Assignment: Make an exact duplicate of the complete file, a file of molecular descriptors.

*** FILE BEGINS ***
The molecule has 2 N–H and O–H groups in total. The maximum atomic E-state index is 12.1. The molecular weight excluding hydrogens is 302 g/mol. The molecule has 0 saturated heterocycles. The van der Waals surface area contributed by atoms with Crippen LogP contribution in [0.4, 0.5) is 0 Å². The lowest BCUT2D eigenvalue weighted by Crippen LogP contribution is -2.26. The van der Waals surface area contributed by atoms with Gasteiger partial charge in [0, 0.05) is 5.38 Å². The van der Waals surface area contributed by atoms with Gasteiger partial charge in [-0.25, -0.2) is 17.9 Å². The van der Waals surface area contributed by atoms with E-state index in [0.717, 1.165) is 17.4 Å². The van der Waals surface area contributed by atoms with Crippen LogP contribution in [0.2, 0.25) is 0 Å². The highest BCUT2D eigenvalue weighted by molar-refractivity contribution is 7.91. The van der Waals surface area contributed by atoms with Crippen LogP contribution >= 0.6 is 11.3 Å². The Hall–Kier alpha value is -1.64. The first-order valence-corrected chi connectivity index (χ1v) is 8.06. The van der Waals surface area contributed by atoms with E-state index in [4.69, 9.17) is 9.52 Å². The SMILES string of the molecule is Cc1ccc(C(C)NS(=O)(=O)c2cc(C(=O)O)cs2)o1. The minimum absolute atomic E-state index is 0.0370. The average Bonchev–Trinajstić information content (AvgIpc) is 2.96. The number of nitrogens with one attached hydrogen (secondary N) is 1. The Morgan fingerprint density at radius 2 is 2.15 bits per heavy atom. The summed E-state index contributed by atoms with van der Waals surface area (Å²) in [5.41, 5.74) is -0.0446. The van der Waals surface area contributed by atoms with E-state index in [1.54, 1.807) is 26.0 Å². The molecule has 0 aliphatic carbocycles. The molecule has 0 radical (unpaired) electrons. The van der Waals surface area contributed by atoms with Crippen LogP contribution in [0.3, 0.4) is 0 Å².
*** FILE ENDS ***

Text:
The molecule has 2 N–H and O–H groups in total. The maximum atomic E-state index is 12.1. The molecular weight excluding hydrogens is 302 g/mol. The molecule has 0 saturated heterocycles. The van der Waals surface area contributed by atoms with Crippen LogP contribution in [0.4, 0.5) is 0 Å². The lowest BCUT2D eigenvalue weighted by Crippen LogP contribution is -2.26. The van der Waals surface area contributed by atoms with Gasteiger partial charge in [0, 0.05) is 5.38 Å². The van der Waals surface area contributed by atoms with Gasteiger partial charge in [-0.25, -0.2) is 17.9 Å². The van der Waals surface area contributed by atoms with E-state index in [0.717, 1.165) is 17.4 Å². The van der Waals surface area contributed by atoms with Crippen LogP contribution in [0.2, 0.25) is 0 Å². The highest BCUT2D eigenvalue weighted by molar-refractivity contribution is 7.91. The van der Waals surface area contributed by atoms with Crippen LogP contribution >= 0.6 is 11.3 Å². The Hall–Kier alpha value is -1.64. The first-order valence-corrected chi connectivity index (χ1v) is 8.06. The van der Waals surface area contributed by atoms with E-state index in [4.69, 9.17) is 9.52 Å². The SMILES string of the molecule is Cc1ccc(C(C)NS(=O)(=O)c2cc(C(=O)O)cs2)o1. The minimum absolute atomic E-state index is 0.0370. The average Bonchev–Trinajstić information content (AvgIpc) is 2.96. The number of nitrogens with one attached hydrogen (secondary N) is 1. The Morgan fingerprint density at radius 2 is 2.15 bits per heavy atom. The summed E-state index contributed by atoms with van der Waals surface area (Å²) in [5.41, 5.74) is -0.0446. The van der Waals surface area contributed by atoms with E-state index in [1.54, 1.807) is 26.0 Å². The molecule has 0 aliphatic carbocycles. The molecule has 0 radical (unpaired) electrons. The van der Waals surface area contributed by atoms with Crippen LogP contribution in [0.3, 0.4) is 0 Å².